My Car Quest

December 16, 2017

Tesla Strikes Again With A New Roadster

Elon Musk’s new Tesla “Roadster” may leave most supercars in the dust.

by Wallace Wyss –

No, not strike against Tesla’s plant, it’s Elon Musk striking at all gasoline cars, with a new electric powered proposal, presented at a press conference with his electric truck, which he already has a customer for, a truck that could transform cargo hauling worldwide.

Tesla Roadster

He even used the word “smackdown” in his presentation of his sports car, basically saying his new roadster will smack down any previous notion of supercar with such stats as:

0-60mph in 1.9 secs
quarter mile in 8.9 secs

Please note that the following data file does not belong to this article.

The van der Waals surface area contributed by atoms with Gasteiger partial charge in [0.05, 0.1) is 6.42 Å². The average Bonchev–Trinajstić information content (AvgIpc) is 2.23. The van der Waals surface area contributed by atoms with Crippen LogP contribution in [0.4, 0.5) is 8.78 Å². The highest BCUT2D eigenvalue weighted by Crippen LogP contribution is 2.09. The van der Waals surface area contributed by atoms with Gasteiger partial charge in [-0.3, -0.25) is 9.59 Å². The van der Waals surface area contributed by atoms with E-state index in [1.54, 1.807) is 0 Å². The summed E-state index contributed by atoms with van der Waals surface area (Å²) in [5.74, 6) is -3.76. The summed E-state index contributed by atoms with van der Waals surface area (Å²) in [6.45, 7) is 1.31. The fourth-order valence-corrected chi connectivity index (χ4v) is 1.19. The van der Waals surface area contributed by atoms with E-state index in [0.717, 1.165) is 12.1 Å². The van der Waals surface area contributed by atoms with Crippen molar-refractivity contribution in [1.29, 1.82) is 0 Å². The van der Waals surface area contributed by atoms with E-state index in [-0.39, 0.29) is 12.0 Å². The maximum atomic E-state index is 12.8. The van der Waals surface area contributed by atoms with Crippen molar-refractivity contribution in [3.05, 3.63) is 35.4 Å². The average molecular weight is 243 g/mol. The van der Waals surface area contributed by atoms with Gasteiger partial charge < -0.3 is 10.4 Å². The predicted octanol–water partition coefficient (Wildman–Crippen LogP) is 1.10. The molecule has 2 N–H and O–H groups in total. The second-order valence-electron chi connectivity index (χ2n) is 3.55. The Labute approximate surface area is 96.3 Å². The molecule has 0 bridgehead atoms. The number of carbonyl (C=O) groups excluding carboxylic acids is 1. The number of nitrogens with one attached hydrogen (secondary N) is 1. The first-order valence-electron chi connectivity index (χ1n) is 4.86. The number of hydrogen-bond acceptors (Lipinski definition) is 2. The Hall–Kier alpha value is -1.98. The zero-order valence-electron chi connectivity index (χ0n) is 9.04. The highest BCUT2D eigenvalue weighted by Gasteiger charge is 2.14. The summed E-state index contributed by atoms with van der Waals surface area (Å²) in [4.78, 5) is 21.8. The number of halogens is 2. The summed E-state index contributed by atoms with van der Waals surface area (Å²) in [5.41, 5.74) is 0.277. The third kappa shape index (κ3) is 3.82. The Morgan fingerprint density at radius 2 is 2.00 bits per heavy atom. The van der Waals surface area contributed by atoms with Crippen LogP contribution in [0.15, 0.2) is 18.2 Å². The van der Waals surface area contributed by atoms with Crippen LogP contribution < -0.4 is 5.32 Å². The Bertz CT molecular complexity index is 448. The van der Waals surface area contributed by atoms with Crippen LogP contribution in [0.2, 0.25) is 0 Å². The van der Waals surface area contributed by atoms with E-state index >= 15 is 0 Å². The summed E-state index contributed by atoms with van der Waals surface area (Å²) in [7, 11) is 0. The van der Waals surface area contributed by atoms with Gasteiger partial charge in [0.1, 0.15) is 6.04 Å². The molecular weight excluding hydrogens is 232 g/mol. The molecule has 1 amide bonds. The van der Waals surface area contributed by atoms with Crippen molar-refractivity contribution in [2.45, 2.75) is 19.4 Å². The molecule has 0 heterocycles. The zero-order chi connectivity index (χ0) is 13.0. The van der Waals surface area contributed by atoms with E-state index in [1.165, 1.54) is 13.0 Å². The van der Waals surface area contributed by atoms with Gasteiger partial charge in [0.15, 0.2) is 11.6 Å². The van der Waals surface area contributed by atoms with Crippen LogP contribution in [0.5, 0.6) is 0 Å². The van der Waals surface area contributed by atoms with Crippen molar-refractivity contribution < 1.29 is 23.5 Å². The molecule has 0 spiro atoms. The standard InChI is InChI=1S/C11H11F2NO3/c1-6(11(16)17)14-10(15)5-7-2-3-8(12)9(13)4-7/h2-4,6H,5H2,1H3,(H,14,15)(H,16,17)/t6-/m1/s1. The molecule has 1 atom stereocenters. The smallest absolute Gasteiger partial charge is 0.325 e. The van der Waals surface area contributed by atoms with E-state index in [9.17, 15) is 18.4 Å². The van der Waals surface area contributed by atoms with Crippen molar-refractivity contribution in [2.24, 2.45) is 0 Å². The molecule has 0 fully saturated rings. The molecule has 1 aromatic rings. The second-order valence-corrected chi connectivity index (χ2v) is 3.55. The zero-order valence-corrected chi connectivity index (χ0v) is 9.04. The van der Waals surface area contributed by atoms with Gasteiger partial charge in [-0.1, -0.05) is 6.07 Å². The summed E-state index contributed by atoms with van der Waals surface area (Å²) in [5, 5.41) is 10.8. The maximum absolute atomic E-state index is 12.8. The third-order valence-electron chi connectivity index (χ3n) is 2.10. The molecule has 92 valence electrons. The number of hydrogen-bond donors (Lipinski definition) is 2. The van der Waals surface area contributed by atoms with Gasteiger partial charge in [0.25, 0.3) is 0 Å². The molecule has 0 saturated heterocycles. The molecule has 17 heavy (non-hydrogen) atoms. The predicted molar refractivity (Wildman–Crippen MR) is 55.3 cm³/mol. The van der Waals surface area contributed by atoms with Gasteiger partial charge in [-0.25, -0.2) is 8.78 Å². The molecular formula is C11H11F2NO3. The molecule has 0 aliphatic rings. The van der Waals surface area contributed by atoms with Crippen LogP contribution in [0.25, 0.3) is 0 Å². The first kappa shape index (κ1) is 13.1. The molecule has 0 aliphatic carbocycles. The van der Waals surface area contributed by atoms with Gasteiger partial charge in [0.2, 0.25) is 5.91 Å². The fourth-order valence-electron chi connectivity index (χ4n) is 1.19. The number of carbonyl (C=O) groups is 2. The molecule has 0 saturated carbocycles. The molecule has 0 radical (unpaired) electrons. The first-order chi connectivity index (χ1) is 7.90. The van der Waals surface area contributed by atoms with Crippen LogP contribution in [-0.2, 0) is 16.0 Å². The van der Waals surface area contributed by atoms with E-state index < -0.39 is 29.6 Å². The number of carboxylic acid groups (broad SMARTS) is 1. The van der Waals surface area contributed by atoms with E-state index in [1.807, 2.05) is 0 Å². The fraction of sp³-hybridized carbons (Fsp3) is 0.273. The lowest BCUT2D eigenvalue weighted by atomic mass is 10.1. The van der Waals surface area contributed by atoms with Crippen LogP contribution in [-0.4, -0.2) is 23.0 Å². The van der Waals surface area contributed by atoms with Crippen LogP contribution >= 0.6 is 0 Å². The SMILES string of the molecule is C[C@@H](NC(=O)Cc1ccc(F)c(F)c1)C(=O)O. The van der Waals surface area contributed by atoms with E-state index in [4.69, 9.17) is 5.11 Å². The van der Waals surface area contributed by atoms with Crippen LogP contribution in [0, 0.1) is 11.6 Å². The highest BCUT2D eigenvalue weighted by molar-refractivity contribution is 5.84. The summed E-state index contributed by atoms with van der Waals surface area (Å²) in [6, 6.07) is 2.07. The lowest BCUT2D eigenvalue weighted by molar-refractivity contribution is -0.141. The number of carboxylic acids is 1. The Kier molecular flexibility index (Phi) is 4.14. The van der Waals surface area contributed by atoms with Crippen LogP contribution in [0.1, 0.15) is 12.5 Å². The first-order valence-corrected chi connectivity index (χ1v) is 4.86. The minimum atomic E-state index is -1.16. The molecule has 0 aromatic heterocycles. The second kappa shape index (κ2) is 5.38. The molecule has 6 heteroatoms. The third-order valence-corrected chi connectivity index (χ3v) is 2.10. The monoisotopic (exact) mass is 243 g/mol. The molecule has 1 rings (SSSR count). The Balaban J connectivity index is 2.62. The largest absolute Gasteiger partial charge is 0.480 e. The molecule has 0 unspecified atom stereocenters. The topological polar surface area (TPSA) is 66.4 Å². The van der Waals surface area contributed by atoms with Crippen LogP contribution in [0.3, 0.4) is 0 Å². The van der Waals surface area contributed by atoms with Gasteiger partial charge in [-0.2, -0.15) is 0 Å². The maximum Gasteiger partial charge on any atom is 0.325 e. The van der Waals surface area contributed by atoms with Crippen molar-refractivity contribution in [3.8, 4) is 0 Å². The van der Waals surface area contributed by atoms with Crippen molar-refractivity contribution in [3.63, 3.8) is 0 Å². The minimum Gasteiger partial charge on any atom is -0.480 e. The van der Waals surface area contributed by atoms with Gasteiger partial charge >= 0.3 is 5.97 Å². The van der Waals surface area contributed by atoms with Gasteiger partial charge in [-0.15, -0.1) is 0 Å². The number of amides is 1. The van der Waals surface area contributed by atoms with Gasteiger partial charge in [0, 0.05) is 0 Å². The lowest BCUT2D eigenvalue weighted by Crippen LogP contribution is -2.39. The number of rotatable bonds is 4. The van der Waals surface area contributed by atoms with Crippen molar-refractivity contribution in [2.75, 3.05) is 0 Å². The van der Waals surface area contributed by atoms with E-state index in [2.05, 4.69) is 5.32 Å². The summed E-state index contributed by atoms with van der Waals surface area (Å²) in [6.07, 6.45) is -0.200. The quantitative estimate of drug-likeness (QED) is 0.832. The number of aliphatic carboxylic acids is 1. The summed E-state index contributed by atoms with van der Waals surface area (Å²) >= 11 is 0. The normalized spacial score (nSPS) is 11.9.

250+ MPH top end speed
620 mile range “at highway speed”

Faced with such superlatives, I would ordinarily ask “What’s that boy smoking?” but I have seen previous miracles such as the Tesla avoidance of an accident in Holland (where the Tesla saw the accident before it happened and adroitly avoided it) and the Space X shuttle rocket landing rear end first on a moving barge on a moving ocean.

Now let’s look at the roadster, styling wise.

SIDE: First of all, it is not a real “roadster”. It is a fastback coupe with a removable targa roof section. Elon Musk may be innovative in engineering but how far can he stretch the English language? Only us writers have “creative license” to bend words.

Tesla Roadster

The concave side with the little “ledge” has been done by everyone, especially the Camaro in the last two iterations, and even on the Bentley Speed Six prototype.

The rear fender also looks Camario-ish with its bulging sides and fat “catwalk” though it seems emphasizing rear wheelwells with fat tires can’t be done too much in an ecology car–that’s a trademark of muscle car eschewing mileage ratings.